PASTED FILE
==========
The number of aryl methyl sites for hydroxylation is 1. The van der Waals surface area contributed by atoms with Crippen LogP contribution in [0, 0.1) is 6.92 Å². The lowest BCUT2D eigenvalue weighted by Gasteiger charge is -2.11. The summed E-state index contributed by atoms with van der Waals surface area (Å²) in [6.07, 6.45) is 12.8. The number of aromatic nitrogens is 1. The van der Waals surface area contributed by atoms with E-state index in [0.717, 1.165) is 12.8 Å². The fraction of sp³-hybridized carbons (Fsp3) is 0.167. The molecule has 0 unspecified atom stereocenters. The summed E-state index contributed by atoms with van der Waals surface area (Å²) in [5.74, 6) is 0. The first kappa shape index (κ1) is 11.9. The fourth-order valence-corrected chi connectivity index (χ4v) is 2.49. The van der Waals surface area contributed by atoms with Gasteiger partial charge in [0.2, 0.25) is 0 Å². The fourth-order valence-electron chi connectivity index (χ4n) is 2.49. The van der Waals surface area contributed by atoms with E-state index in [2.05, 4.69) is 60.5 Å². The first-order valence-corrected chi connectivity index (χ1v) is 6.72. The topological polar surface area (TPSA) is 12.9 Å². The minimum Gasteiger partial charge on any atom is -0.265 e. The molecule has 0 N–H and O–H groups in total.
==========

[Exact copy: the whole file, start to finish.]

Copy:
The number of aryl methyl sites for hydroxylation is 1. The van der Waals surface area contributed by atoms with Crippen LogP contribution in [0, 0.1) is 6.92 Å². The lowest BCUT2D eigenvalue weighted by Gasteiger charge is -2.11. The summed E-state index contributed by atoms with van der Waals surface area (Å²) in [6.07, 6.45) is 12.8. The number of aromatic nitrogens is 1. The van der Waals surface area contributed by atoms with E-state index in [0.717, 1.165) is 12.8 Å². The fraction of sp³-hybridized carbons (Fsp3) is 0.167. The molecule has 0 unspecified atom stereocenters. The summed E-state index contributed by atoms with van der Waals surface area (Å²) in [5.74, 6) is 0. The first kappa shape index (κ1) is 11.9. The fourth-order valence-corrected chi connectivity index (χ4v) is 2.49. The van der Waals surface area contributed by atoms with Gasteiger partial charge in [0.2, 0.25) is 0 Å². The fourth-order valence-electron chi connectivity index (χ4n) is 2.49. The van der Waals surface area contributed by atoms with E-state index in [2.05, 4.69) is 60.5 Å². The first-order valence-corrected chi connectivity index (χ1v) is 6.72. The topological polar surface area (TPSA) is 12.9 Å². The minimum Gasteiger partial charge on any atom is -0.265 e. The molecule has 0 N–H and O–H groups in total.